A. I am really strict about having a good life outside of work, and I don’t believe you have to work yourself to death in order to have a successful business. There are, of course, times when I work late nights and through weekends, but these are usually for a specific project or event and are the exception rather than the rule.
8. What drives you and inspires you?
A. I am lucky to be in an industry is built around the things I love – I love reading, writing, am fascinated by the news and media, and love creative and beautiful things. When your job incorporates things that you love, it is easy to be inspired. I am naturally curious about life and trying out new things, and I love to travel and learn about new cultures. We are also so lucky that so much information is available at our fingertips – the internet is an amazing source of inspiration from Pinterest to incredible online courses and how-to-videos.
9. Where and when do you have your best ideas?
A. I work well under pressure, but having said that, I find that I solve most problems when I clear my mind and don’t think about a problem too much. Doing yoga often and reading each evening allows my mind to switch off from work things – and ironically that’s often when the solution to a problem I have been bothering about pops up.
10. Where and how do you market/advertise your business for sales leads?
A. We don’t really market or advertise our services – pretty much 100% of our new business comes from word of mouth recommendations or from people that we have worked with before. So, it’s vital for me that we focus and put our energy in doing amazing work for our clients so that they keep coming back, and tell their colleagues about us, rather than spending it on trying to pitch for random bits of new business all the time.
11. What is next for your business?
A. We’re heading into a tough economic climate (in fact we’ve been in the middle of one for some time). My plan for this year is to keep growing but in a sustainable way. We are currently working on a number of proposals with new clients, so we will see which ones we can start rolling out over the next few weeks and months.
12. What advice would you give to female entrepreneurs hoping to start their own business?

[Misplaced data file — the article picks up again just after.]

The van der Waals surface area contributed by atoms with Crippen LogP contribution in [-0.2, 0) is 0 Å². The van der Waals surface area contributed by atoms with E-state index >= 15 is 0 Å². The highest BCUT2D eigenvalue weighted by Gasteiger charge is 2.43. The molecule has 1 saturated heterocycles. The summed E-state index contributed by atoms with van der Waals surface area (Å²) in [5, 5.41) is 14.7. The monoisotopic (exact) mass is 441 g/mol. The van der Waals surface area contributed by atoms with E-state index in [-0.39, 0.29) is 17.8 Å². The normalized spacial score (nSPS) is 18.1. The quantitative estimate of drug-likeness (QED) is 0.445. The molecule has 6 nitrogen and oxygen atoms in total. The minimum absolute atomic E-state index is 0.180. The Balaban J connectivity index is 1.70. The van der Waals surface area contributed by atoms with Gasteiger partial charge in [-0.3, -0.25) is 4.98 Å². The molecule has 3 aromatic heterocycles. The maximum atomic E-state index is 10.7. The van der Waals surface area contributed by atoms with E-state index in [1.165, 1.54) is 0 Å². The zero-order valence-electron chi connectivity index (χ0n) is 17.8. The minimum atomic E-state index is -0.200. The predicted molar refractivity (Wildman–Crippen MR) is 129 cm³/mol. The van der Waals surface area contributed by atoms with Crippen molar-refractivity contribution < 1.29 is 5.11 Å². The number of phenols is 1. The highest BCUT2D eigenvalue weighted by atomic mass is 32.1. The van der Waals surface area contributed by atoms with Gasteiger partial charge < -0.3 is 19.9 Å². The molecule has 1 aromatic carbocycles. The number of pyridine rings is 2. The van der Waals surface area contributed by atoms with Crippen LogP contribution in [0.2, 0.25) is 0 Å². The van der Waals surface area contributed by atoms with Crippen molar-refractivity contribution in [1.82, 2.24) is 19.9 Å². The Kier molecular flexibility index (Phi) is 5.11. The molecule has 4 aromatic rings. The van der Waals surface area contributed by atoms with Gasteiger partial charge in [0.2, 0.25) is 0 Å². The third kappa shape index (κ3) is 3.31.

A. The same advice I’d give to any entrepreneur (we need to stop thinking that as women we are different – or less – than men): just give it a go. It’s often not so much of an insurmountable mountain as you may think. Also, be really focused on the KIND of business you want to create – build it around your values and beliefs and you will find that you not only build a business that you love being part of, but also one that the right clients and employees want to be part of too.
Emma has over two decades of experience in marketing strategy and communications. After finishing a degree in Fine Arts and English at the University of Cape Town, Emma headed over to London to start her career with a short stint in the big smoke. A planned two years soon turned in to ten years living in the city, where she worked for a number of PR and communications businesses and headed up a number of accounts with international brands, including Guinness, Disney, and Cathay Pacific Airlines. She also specialised in planning and implementing Pan-African communications campaigns for drinks giant Diageo, spending time over a five year period in West and East African markets (focusing on Nigeria, Ghana, Kenya, and Cameroon), ensuring their execution was world-class.
The call of her home town proved to be too strong, and she headed back to Cape Town at the end of 2008. She spent five years working in local communications and advertising agencies, before founding The Friday Street Club, a marketing, PR and branding agency, in 2014.
Emma also sits on the Board of The Underdog Project (www.theunderdogproject.org), an animal-assisted therapy organisation that works with at-risk teenagers and shelter dogs.